HomeResearch and NewsOil Market Report - September 2018
Vitaly Gromadin CFA, Senior Analyst

Oil Market Report - September 2018


In September crude oil market was all about looming Iran sanctions and real numbers for Saudi Arabia’s spare capacities. At the meeting of OPEC’s monitoring committee on September 23 nothing was mentioned regarding preventive measures to make sure that the market will not notice if Iran’s oil export volumes are suddenly lowered by U.S. sanctions to zero indeed. Brent crude oil price went above $80 per barrel after the meeting.

Base-case scenario after sanctions return that Iran’s oil exports are likely not going below 1 mln bbl / d level due to key buyers like China, India and Turkey are seemingly willing to find ways for avoiding U.S. pressure.

The market apparently is pricing in bear-case scenario with all of the export volumes from Iran gone instantly and Saudi Arabia not able to compensate these supplies in the same moment with its spare capacities. In case of zero Iran’s export the situation could be very tight indeed and 1.5 mln b / d of Saudi spare capacities are under question.

In its monthly oil outlook OPEC cut the estimate for global demand for its crude next year due to weakening economic growth and higher output from rivals, notably U.S. shale drillers.

According to Bloomberg, the weaker outlook comes as pressure is increasing on the Organization of Petroleum Exporting Countries and its allies to pump more to offset the impact of looming U.S. sanctions on Iran and Venezuela’s collapsing oil industry. In addition to tweets from President Donald Trump demanding action, OPEC Secretary-General Mohammad Barkindo said that India has written to the group expressing its discomfort with the current market.

The group’s daily production rose by 132 thsd bbl / d in September to 32.76 mln bbl / d. While Iran’s output fell by 150 thsd bbl / d and Venezuela lost 42 thsd bbl / d, Saudi Arabia and Libya more than offset the decline.

The group reduced its estimates for the expansion in global consumption in 2018 and 2019, citing slowing economic activity in emerging markets. Demand growth of 1.54 mln bbl / d this year will slow to 1.36 mln bbl / d next year. At the same time, it added 200 thsd bbl / d to its estimate for non-OPEC supply this year as the U.S., Canada, Kazakhstan and Brazil grow faster than expected.

Stockpiles of crude and refined products in industrialized countries rose by 14.2 mln bbls in August, a second consecutive monthly increase. The outlook for supply and demand in 2019 indicates that inventories could continue to rise, Barkindo said.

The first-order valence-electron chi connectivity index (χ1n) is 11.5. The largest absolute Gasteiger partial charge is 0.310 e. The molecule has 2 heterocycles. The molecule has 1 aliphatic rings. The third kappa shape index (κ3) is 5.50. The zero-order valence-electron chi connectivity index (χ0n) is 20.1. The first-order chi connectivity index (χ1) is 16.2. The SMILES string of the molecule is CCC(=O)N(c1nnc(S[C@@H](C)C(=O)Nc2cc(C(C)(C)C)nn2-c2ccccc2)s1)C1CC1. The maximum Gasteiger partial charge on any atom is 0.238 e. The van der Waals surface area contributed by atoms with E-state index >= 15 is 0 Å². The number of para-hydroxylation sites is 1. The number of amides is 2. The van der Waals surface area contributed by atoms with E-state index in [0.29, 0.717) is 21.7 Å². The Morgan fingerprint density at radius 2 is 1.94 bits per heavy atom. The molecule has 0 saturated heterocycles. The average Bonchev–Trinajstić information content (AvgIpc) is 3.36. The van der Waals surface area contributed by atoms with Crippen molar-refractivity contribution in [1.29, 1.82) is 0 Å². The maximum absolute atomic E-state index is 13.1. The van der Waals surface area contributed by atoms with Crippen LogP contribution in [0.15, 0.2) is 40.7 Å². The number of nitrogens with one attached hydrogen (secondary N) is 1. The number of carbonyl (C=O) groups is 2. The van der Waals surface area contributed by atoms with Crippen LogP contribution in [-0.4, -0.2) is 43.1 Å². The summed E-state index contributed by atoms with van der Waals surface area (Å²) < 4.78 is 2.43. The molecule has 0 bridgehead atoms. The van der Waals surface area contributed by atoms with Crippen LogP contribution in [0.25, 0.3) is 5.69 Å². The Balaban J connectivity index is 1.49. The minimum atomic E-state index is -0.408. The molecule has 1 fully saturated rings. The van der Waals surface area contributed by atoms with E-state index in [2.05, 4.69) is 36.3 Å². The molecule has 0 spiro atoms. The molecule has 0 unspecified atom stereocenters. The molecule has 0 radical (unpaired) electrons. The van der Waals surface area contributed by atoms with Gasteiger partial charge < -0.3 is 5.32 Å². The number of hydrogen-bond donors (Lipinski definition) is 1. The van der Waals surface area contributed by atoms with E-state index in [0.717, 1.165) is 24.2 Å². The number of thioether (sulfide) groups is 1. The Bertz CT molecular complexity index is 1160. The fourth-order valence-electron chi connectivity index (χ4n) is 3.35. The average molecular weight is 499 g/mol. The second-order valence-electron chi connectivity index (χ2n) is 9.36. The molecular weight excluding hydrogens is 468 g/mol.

Oil prices could fall next year as the “fear factor” that’s currently gripping the market subsides, Ian Taylor, chairman of the world’s largest independent oil trader Vitol Group, said in an interview with Bloomberg television. Crude could be $5 to $10 lower by January, he said.

The International Energy Agency (IEA) said in its monthly report that the world’s spare oil production capacity was down to 2 percent of global demand, with further falls likely.

“This strain could be with us for some time and it will likely be accompanied by higher prices, however much we regret them and their potential negative impact on the global economy,” the Paris-based organization said.

Supply from Iran during September dropped to a two-and-a-half year low, the IEA said, as customers continued to cut back in the run-up to new sanctions, which start on Nov. 4.

Iranian output fell to 3.45 mln bbl / d, it said, down 180 thsd bbl / d month-on-month. Iranian oil exports in September fell to 1.63 mln bbl / d, down 800 thsd bbl / d from recent 2Q18 peaks, the agency estimated.

“The decline may deepen significantly ahead of U.S. sanctions - and subsequently as final cargoes are delivered,” said the IEA, which advises major oil consumers on energy policy.

The outlook for world oil consumption is faltering, the IEA said as it cut its forecast of global oil demand growth by 0.11 mln bbl / d for both this year and next to 1.28 mln bbl / d and 1.36 mln bbl / d respectively.

“This is due to a weaker economic outlook, trade concerns, higher oil prices,” it said.

OECD commercial stocks rose by 15.7 mln barrels in August to 2.854 bn barrels, their highest level since February, on strong refinery output and liquefied petroleum gas restocking, the IEA said.

OECD inventories were likely to have risen by 43 mln barrels in the third quarter, the largest quarterly increase in stocks since the first quarter of 2016.

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